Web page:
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Question 6 :

How to transferring user to new web page automatically?

Answer :

You will need to use the below meta tag. 
<META HTTP-EQUIV="Refresh" CONTENT="2"; URL="http://www.yourname.com"> 
Placing the above tag in your <HEAD></HEAD> will load yousite.com in 2 seconds. 
Changing the 2 value on CONTENT="2" to another value will increase or decrease the delay until loading the new page.


Question 7 :

I'm trying to `include' a HTML document in another document...Is there a way to do this? 

Answer :

Yes, there are several ways to do this. But remember, HTML is not a programming language - it doesn't have `directives': it's a markup language, so trying to compare it to C or Pascal is not going to be very meaningful. 

SGML already provides the standard way to do this, using an entry in the DocType Declaration for a file:

<!doctype html public "-//IETF//DTD HTML 3.0//EN" [
<!entity foo system "bar.html">
]>
...
and then later when you want to include the file
...
&foo;

This is the General Entity mechanism used universally in normal SGML work and does exactly what is wanted, with the added benefit that you can have multiple occurrences of &foo; if you need to include some text at more than one place. Unfortunately none of the browsers except Panorama support it, basically because very few of the programmers who write browsers bothered to read up on what can be done.
* The second way is to use the facilities of your server. This has to be enabled by someone with access to the server configuration files (ask your WebMeister). For example, the NCSA server lets you embed a command inside an SGML comment:

<!--#exec cmd="cat myfile.html"-->

Provided this occurs in a file with a special file type (eg .shtml, and this is what has to be specified in the server configuration), the server will parse the file and send out the result of the command embedded in the document.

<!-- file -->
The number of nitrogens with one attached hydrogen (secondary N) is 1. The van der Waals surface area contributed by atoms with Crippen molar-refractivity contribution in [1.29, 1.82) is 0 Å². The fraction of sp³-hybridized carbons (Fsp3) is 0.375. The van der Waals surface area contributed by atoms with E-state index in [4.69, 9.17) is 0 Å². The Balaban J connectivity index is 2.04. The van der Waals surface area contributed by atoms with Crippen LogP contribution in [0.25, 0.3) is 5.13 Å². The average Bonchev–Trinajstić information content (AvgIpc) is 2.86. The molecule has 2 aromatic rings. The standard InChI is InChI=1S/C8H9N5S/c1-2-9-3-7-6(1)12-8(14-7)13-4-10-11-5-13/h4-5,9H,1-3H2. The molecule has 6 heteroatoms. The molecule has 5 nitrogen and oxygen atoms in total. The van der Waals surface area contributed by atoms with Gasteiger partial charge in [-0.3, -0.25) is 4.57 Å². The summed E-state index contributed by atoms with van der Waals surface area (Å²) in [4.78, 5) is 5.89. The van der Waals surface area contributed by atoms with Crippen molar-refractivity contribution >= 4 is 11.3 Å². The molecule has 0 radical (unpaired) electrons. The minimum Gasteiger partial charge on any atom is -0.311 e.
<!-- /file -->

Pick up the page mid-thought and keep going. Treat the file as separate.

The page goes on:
* There is in fact a vastly easier way to do this. SGML provides a PI mechanism (Processing Instruction) in the form:

<?cat myfile>

SGML/HTML couldn't care what you put inside (except it must not, for obvious reasons, contain the `>' character!). This would be a great way to specify a page break, for example: suppose you were processing an SGML file using PostScript, you could say <p><?showpage></p>...but again, none of the browsers except Panorama support this, again because they guys who write them have never bothered to actually read up on how SGML works.


Question 8 :

How do I keep people from stealing my source code and/or images?

Answer :

Because copies of your HTML files and images are stored in cache, it is impossible to prevent someone from being able to save them onto their hard drive. If you are concerned about your images, you may wish to embed a watermark with your information into the image. Consult your image editing program's help file for more details.


Question 9 :

The colors on my page look different when viewed on a Mac and a PC.

Answer :

The Mac and the PC use slightly different color palettes. There is a 216 "browser safe" color palette that both platforms support; the Microsoft color picker page has some good information and links to other resources about this. In addition, the two platforms use different gamma (brightness) values, so a graphic that looks fine on the Mac may look too dark on the PC. The only way to address this problem is to tweak the brightness of your image so that it looks acceptable on both platforms.


Question 10 :

How do you create tabs or indents in Web pages?

Answer :

There was a tag proposed for HTML 3.0, but it was never adopted by any major browser and the draft specification has now expired. You can simulate a tab or indent in various ways, including using a transparent GIF, but none are quite as satisfactory or widely supported as an official tag would be.